(Photo: Sony Pictures Animation)

That all said: the considerable drawback to Across the Spider-Verse is that this animated film and its forthcoming sequel (Beyond the Spider-Verse) were clearly designed as one massive story, and at this scale, with this many characters and arcs, it feels like only half a story. That criticism extends beyond the obvious “to be continued…” cliffhanger ending: Across the Spider-Verse has a massive lack of deeper resolution or character/thematic development. As such, it’s similarly hard to argue that Across the Spider-Verse has any real “point” as a standalone viewing experience. That’s a hard pill to swallow: Into the Spider-Verse was blessedly singular in its thematic and/or character focus (Miles Morales), making the emotional beats and character development so deeply impactful. Across the Spider-Verse spreading its focus to the wider tragedy of a Spider-Man or Spider-Woman’s existence is intriguing, but some of the heart that defined our first experience with Miles Morales, and made the character a mainstream breakthrough isn’t quite re-captured in this middle chapter.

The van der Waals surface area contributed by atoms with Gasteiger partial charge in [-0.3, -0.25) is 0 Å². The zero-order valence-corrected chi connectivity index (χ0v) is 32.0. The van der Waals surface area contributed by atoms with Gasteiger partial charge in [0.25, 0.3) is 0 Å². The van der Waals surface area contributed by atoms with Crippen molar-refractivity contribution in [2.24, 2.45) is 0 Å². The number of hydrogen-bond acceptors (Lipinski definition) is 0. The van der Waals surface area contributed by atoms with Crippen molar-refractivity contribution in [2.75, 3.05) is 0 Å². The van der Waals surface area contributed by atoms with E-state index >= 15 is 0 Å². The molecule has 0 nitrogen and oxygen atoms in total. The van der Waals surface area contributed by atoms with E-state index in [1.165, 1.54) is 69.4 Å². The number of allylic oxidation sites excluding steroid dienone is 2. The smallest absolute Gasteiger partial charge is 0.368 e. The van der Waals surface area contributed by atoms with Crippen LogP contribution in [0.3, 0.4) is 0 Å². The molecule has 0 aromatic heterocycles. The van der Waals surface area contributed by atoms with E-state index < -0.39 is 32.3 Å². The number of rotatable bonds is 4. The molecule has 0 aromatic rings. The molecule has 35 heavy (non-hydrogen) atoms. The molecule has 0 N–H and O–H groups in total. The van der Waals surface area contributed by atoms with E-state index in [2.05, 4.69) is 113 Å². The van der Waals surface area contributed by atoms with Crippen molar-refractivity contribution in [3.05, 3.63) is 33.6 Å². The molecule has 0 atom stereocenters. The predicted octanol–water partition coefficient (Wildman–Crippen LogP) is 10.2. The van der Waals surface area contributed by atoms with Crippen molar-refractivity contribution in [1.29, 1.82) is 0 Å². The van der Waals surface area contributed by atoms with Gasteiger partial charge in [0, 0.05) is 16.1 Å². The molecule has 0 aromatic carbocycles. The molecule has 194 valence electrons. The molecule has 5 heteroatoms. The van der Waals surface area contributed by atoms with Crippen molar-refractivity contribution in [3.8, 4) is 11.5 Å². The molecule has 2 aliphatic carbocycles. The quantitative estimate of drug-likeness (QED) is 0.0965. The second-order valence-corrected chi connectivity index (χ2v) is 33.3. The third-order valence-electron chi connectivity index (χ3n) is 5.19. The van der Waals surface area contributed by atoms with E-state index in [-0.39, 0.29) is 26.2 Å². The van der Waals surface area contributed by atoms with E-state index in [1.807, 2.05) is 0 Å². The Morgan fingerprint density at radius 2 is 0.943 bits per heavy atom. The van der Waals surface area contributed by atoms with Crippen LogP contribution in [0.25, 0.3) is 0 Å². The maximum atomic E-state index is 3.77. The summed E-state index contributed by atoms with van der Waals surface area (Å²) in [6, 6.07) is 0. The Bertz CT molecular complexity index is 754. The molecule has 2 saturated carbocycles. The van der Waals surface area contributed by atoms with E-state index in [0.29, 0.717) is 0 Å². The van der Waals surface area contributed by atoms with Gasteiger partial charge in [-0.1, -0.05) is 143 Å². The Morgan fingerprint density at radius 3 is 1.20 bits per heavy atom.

But again: the scope and ambition of this larger Spider-Verse story – plus the clear indication that it could very well stick the landing (and then some) in Beyond the Spider-Verse – also makes it hard to criticize Spider-Man: Across the Spider-Verse too extensively. After all, the biggest drawback to the film is having to manage the eagerness to get to the next one. In a world where franchise universes rule, that’s still a big win.

Rating: 4.5 Out of 5 Stars

Spider-Man: Across the Spider-Verse is now playing in theaters.